Are some babies naturally good sleepers? Katie Hilton, midwife, health visitor and consultant to healthcare professionals as well as the mother and baby industry says yes - to a certain extent - read on for her answers to your most commonly asked baby sleep questions:

 

I am always asked if certain babies are simply better sleepers and I would say yes, this can be true. However there are specific patterns of sleep that are the same in all babies and toddlers. Let’s take a look at how you would typically expect your baby to sleep from newborn phase up to toddlerhood. 

How much will my newborn baby sleep?

In general when your baby is first born he will experience a period of wakefulness for the first few hours after birth, followed by a long period of intermittent sleep. You will need to wake your baby to feed roughly every 3-4 hours.

But the gestational age of your baby very much determines sleep patterns at this age, so if he was born prematurely use your EDD to calculate the true age of your baby. If your baby was born early you will probably find he will sleep through most of the days until his due date, when he may suddenly become more alert. At this age your baby is most likely to fall asleep soon after or sometimes during a feed. If you watch your newborn sleeping you will see eyes flickering, sucking or wriggling of fingers and toes. This is when your baby is in REM or “dream sleep”.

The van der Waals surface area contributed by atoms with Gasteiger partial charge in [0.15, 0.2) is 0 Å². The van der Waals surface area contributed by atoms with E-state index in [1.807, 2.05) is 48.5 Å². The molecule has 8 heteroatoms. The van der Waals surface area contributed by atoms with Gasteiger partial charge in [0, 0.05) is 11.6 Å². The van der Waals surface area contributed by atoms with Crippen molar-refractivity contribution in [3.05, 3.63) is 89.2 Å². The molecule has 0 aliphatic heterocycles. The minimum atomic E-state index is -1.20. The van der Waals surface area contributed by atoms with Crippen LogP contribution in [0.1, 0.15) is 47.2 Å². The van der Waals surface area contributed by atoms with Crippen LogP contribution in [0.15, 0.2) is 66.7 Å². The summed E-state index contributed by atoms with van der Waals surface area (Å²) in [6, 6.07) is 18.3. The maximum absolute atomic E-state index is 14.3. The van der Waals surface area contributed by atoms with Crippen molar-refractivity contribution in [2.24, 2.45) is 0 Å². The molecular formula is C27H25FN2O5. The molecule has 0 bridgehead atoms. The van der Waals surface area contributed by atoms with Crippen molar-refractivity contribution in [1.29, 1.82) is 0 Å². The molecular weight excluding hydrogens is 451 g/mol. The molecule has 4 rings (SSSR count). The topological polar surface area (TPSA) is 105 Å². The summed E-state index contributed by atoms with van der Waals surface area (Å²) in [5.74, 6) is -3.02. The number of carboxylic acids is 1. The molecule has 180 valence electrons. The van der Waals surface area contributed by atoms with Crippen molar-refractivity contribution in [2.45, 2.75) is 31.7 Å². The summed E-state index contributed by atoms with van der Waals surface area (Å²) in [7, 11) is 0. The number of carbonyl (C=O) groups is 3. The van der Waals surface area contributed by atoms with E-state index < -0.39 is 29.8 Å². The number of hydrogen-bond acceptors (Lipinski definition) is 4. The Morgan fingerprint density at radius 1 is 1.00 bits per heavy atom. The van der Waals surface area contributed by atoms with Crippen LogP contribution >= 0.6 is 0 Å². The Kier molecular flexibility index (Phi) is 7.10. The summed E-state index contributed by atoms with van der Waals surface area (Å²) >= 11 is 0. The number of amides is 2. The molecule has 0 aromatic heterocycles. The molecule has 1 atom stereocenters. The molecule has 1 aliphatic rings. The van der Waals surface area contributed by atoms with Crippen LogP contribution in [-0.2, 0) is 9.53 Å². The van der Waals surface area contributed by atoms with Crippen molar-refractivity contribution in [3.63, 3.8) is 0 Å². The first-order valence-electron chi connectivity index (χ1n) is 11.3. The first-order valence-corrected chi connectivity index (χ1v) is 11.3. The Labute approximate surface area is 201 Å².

Unlike adults and older babies, newborns go directly into REM sleep, which will continue until they are roughly 3 months old. Your newborn baby can sleep from 11 to 20 hours each day and may make sudden twitchy movements whist sleeping, due to the startle or Moro reflex. It often occurs for no reason, although frequently it is the result of a loud noise. Newborn babies have very brief periods of alertness, this will however gradually lengthen. During the early weeks your baby shouldn’t go for longer than 6 hours between a feed in the night and 3 hours during the day - it will be important to wake him up for feeds if he has slept this long.

During these early weeks there won’t be any type of a routine and there is little point trying to introduce one at this time. By the time your baby is 2 weeks old, feeding will be fully established and hunger is most likely to drive your baby’s sleep-wake cycles, you will also start to notice a particular time of day when your baby is most alert - for most babies this is during the evening time.